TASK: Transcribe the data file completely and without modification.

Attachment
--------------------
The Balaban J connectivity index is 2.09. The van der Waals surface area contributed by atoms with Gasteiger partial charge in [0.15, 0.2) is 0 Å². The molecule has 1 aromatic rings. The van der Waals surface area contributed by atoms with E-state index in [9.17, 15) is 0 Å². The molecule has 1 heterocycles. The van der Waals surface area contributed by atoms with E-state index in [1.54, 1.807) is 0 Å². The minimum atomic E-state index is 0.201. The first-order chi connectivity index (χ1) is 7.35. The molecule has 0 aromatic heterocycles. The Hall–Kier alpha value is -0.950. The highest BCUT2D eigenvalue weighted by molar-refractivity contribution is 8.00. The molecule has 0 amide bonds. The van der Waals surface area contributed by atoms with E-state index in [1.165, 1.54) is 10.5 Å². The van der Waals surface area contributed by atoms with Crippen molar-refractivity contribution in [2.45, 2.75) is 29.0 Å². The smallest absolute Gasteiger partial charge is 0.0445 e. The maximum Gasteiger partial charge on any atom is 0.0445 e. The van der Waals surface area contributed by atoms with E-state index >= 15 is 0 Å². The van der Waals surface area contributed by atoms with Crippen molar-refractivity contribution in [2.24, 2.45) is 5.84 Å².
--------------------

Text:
The Balaban J connectivity index is 2.09. The van der Waals surface area contributed by atoms with Gasteiger partial charge in [0.15, 0.2) is 0 Å². The molecule has 1 aromatic rings. The van der Waals surface area contributed by atoms with E-state index in [9.17, 15) is 0 Å². The molecule has 1 heterocycles. The van der Waals surface area contributed by atoms with E-state index in [1.54, 1.807) is 0 Å². The minimum atomic E-state index is 0.201. The first-order chi connectivity index (χ1) is 7.35. The molecule has 0 aromatic heterocycles. The Hall–Kier alpha value is -0.950. The highest BCUT2D eigenvalue weighted by molar-refractivity contribution is 8.00. The molecule has 0 amide bonds. The van der Waals surface area contributed by atoms with E-state index in [1.165, 1.54) is 10.5 Å². The van der Waals surface area contributed by atoms with Crippen molar-refractivity contribution in [2.45, 2.75) is 29.0 Å². The smallest absolute Gasteiger partial charge is 0.0445 e. The maximum Gasteiger partial charge on any atom is 0.0445 e. The van der Waals surface area contributed by atoms with E-state index >= 15 is 0 Å². The van der Waals surface area contributed by atoms with Crippen molar-refractivity contribution in [2.24, 2.45) is 5.84 Å².